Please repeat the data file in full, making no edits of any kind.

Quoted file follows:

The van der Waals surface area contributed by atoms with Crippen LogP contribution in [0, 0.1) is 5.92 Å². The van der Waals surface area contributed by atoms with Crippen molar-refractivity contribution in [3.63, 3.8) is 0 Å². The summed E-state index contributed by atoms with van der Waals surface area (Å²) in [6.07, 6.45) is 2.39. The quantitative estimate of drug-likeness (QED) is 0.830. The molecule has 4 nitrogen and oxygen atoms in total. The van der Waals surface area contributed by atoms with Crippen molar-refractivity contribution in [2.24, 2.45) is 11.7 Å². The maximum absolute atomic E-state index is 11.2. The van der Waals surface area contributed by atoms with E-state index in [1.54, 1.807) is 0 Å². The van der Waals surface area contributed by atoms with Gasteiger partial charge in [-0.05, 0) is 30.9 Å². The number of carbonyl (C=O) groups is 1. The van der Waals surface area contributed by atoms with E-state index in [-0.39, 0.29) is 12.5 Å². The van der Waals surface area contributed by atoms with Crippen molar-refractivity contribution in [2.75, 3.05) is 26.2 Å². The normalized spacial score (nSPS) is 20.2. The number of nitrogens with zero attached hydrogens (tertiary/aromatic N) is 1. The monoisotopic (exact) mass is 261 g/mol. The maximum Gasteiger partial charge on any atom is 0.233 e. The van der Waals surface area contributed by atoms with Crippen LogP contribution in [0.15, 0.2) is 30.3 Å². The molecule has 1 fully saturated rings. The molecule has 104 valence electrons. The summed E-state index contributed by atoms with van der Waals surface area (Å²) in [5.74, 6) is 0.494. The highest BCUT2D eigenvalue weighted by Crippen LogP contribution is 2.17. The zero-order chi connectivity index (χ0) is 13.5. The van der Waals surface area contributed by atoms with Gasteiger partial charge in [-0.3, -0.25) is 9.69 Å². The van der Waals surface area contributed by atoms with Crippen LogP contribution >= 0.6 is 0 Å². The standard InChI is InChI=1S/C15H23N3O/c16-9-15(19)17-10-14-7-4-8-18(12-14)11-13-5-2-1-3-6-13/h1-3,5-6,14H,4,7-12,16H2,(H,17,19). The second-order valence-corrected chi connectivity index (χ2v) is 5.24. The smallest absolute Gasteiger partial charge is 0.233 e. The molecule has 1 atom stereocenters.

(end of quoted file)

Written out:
The van der Waals surface area contributed by atoms with Crippen LogP contribution in [0, 0.1) is 5.92 Å². The van der Waals surface area contributed by atoms with Crippen molar-refractivity contribution in [3.63, 3.8) is 0 Å². The summed E-state index contributed by atoms with van der Waals surface area (Å²) in [6.07, 6.45) is 2.39. The quantitative estimate of drug-likeness (QED) is 0.830. The molecule has 4 nitrogen and oxygen atoms in total. The van der Waals surface area contributed by atoms with Crippen molar-refractivity contribution in [2.24, 2.45) is 11.7 Å². The maximum absolute atomic E-state index is 11.2. The van der Waals surface area contributed by atoms with E-state index in [1.54, 1.807) is 0 Å². The van der Waals surface area contributed by atoms with Gasteiger partial charge in [-0.05, 0) is 30.9 Å². The number of carbonyl (C=O) groups is 1. The van der Waals surface area contributed by atoms with E-state index in [-0.39, 0.29) is 12.5 Å². The van der Waals surface area contributed by atoms with Crippen molar-refractivity contribution in [2.75, 3.05) is 26.2 Å². The normalized spacial score (nSPS) is 20.2. The number of nitrogens with zero attached hydrogens (tertiary/aromatic N) is 1. The monoisotopic (exact) mass is 261 g/mol. The maximum Gasteiger partial charge on any atom is 0.233 e. The van der Waals surface area contributed by atoms with Crippen LogP contribution in [0.15, 0.2) is 30.3 Å². The molecule has 1 fully saturated rings. The molecule has 104 valence electrons. The summed E-state index contributed by atoms with van der Waals surface area (Å²) in [5.74, 6) is 0.494. The highest BCUT2D eigenvalue weighted by Crippen LogP contribution is 2.17. The zero-order chi connectivity index (χ0) is 13.5. The van der Waals surface area contributed by atoms with Gasteiger partial charge in [-0.3, -0.25) is 9.69 Å². The van der Waals surface area contributed by atoms with Crippen LogP contribution >= 0.6 is 0 Å². The standard InChI is InChI=1S/C15H23N3O/c16-9-15(19)17-10-14-7-4-8-18(12-14)11-13-5-2-1-3-6-13/h1-3,5-6,14H,4,7-12,16H2,(H,17,19). The second-order valence-corrected chi connectivity index (χ2v) is 5.24. The smallest absolute Gasteiger partial charge is 0.233 e. The molecule has 1 atom stereocenters.